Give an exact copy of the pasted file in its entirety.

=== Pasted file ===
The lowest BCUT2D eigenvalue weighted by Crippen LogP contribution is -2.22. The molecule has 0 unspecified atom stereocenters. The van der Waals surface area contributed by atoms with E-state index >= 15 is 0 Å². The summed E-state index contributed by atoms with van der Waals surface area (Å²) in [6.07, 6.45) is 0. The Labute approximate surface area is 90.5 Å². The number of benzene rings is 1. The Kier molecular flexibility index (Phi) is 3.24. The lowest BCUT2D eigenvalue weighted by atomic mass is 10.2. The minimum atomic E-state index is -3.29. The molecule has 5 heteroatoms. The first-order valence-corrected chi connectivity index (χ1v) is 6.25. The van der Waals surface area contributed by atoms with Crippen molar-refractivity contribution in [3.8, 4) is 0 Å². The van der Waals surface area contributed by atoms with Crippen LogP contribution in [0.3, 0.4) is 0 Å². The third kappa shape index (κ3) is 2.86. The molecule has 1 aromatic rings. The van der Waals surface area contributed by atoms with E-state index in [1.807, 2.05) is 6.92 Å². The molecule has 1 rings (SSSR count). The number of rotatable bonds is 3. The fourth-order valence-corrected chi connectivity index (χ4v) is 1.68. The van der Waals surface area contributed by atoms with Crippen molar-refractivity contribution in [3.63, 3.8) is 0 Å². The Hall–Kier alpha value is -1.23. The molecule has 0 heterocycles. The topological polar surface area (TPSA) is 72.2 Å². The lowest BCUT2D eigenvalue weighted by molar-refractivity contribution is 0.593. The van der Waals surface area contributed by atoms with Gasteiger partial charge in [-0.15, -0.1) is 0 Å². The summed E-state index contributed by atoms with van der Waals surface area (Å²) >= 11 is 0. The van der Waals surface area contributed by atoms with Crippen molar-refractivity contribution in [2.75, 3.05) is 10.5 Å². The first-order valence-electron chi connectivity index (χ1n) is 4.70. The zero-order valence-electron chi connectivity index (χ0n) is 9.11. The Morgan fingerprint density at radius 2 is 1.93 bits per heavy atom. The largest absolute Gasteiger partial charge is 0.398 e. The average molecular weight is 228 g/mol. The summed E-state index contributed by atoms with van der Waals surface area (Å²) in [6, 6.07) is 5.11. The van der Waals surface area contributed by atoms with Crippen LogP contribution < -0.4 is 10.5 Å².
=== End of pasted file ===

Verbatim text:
The lowest BCUT2D eigenvalue weighted by Crippen LogP contribution is -2.22. The molecule has 0 unspecified atom stereocenters. The van der Waals surface area contributed by atoms with E-state index >= 15 is 0 Å². The summed E-state index contributed by atoms with van der Waals surface area (Å²) in [6.07, 6.45) is 0. The Labute approximate surface area is 90.5 Å². The number of benzene rings is 1. The Kier molecular flexibility index (Phi) is 3.24. The lowest BCUT2D eigenvalue weighted by atomic mass is 10.2. The minimum atomic E-state index is -3.29. The molecule has 5 heteroatoms. The first-order valence-corrected chi connectivity index (χ1v) is 6.25. The van der Waals surface area contributed by atoms with Crippen molar-refractivity contribution in [3.8, 4) is 0 Å². The van der Waals surface area contributed by atoms with Crippen LogP contribution in [0.3, 0.4) is 0 Å². The third kappa shape index (κ3) is 2.86. The molecule has 1 aromatic rings. The van der Waals surface area contributed by atoms with E-state index in [1.807, 2.05) is 6.92 Å². The molecule has 1 rings (SSSR count). The number of rotatable bonds is 3. The fourth-order valence-corrected chi connectivity index (χ4v) is 1.68. The van der Waals surface area contributed by atoms with Crippen molar-refractivity contribution in [3.63, 3.8) is 0 Å². The Hall–Kier alpha value is -1.23. The molecule has 0 heterocycles. The topological polar surface area (TPSA) is 72.2 Å². The lowest BCUT2D eigenvalue weighted by molar-refractivity contribution is 0.593. The van der Waals surface area contributed by atoms with Gasteiger partial charge in [-0.15, -0.1) is 0 Å². The summed E-state index contributed by atoms with van der Waals surface area (Å²) >= 11 is 0. The van der Waals surface area contributed by atoms with Crippen molar-refractivity contribution in [2.75, 3.05) is 10.5 Å². The first-order valence-electron chi connectivity index (χ1n) is 4.70. The zero-order valence-electron chi connectivity index (χ0n) is 9.11. The Morgan fingerprint density at radius 2 is 1.93 bits per heavy atom. The largest absolute Gasteiger partial charge is 0.398 e. The average molecular weight is 228 g/mol. The summed E-state index contributed by atoms with van der Waals surface area (Å²) in [6, 6.07) is 5.11. The van der Waals surface area contributed by atoms with Crippen LogP contribution < -0.4 is 10.5 Å².